British Nationals Freed from Iranian Prisons

British Nationals Freed from Iranian Prisons

Zaghari-Ratcliffe and Anoosheh Ashoori, who held dual citizenship in Britain and Iran, were convicted in Iran of espionage charges.


The British government announced on Wednesday that Nazanin Zaghari-Ratcliffe and Anoosheh Ashoori, two British-Iranian dual citizens imprisoned in Iran for alleged espionage charges, have been released and have left the country, according to Reuters.

British Foreign Secretary Liz Truss announced on Twitter that the two British nationals would return to the United Kingdom immediately. Truss also announced that Morad Tahbaz, a British conservationist arrested for espionage after photographing endangered animals in Iran, had also been released.


“We will continue to work to secure Morad’s departure from Iran,” Truss wrote.

British prime minister Boris Johnson tweeted that he was “pleased” by the development.

“The UK has worked intensively to secure their release and I am delighted they will be reunited with their families and loved ones,” he said.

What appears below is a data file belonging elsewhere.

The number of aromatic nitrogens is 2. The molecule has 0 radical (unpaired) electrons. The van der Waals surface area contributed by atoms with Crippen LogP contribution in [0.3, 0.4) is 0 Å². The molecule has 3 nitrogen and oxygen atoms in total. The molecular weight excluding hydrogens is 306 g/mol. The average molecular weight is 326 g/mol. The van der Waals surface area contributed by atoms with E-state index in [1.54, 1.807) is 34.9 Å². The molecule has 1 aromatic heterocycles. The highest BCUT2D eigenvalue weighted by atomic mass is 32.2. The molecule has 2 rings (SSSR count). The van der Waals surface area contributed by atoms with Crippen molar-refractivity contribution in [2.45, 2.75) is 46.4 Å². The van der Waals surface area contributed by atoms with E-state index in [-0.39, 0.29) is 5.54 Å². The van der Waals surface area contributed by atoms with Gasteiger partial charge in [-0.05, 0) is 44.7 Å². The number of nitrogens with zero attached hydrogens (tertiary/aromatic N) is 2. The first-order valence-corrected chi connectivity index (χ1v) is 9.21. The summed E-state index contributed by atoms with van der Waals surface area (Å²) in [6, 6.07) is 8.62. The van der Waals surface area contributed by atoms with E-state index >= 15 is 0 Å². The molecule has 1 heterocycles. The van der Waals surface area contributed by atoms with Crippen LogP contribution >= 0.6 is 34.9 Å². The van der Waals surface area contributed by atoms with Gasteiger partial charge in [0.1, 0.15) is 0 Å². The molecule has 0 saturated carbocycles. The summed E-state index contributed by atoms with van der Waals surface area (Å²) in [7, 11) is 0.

Zaghari-Ratcliffe, a journalist associated with the Thomson Reuters Foundation, was arrested in Tehran in April 2016 after traveling to Iran to visit her family for Nowruz (Iranian New Year) celebrations. She was later convicted of attempting to overthrow the Iranian government in relation to her connection to the BBC’s Persian-language news service, which Tehran has characterized as a foreign propaganda network. 

Antonio Zappulla, the CEO of the Thomson Reuters Foundation, described her freedom as a “ray of light and hope.”

“We cannot wait to have her back with us … whenever she is ready,” he wrote.

Ashoori, a 67-year-old retired civil engineer, was convicted of spying for Israel’s Mossad intelligence agency in 2019 and sentenced to ten years’ imprisonment. Iranian officials indicated that he had been released on compassionate grounds, “due to his age and physical condition.”

Iranian foreign minister Hossein Amirabdollahian said that the release of Zaghari-Ratcliffe and Ashoori was not tied to Britain’s resolution of a £400 million ($520 million) debt to Iran from the 1970s. The government of the Shah, Iran’s monarch prior to the Iranian Revolution in 1979, had ordered and paid for 1,500 Chieftain tanks from the United Kingdom, but had received fewer than two hundred before his overthrow. The British government later refused to honor the contract or return the money to the new government, noting that it had refused to pay the Shah’s foreign debts.

“I announce explicitly that there is no connection between the release of this sum and these people who were arrested and tried in Iran for espionage and security reasons,” Abdollahian insisted.

Trevor Filseth is a current and foreign affairs writer for the National Interest.

Image: Reuters.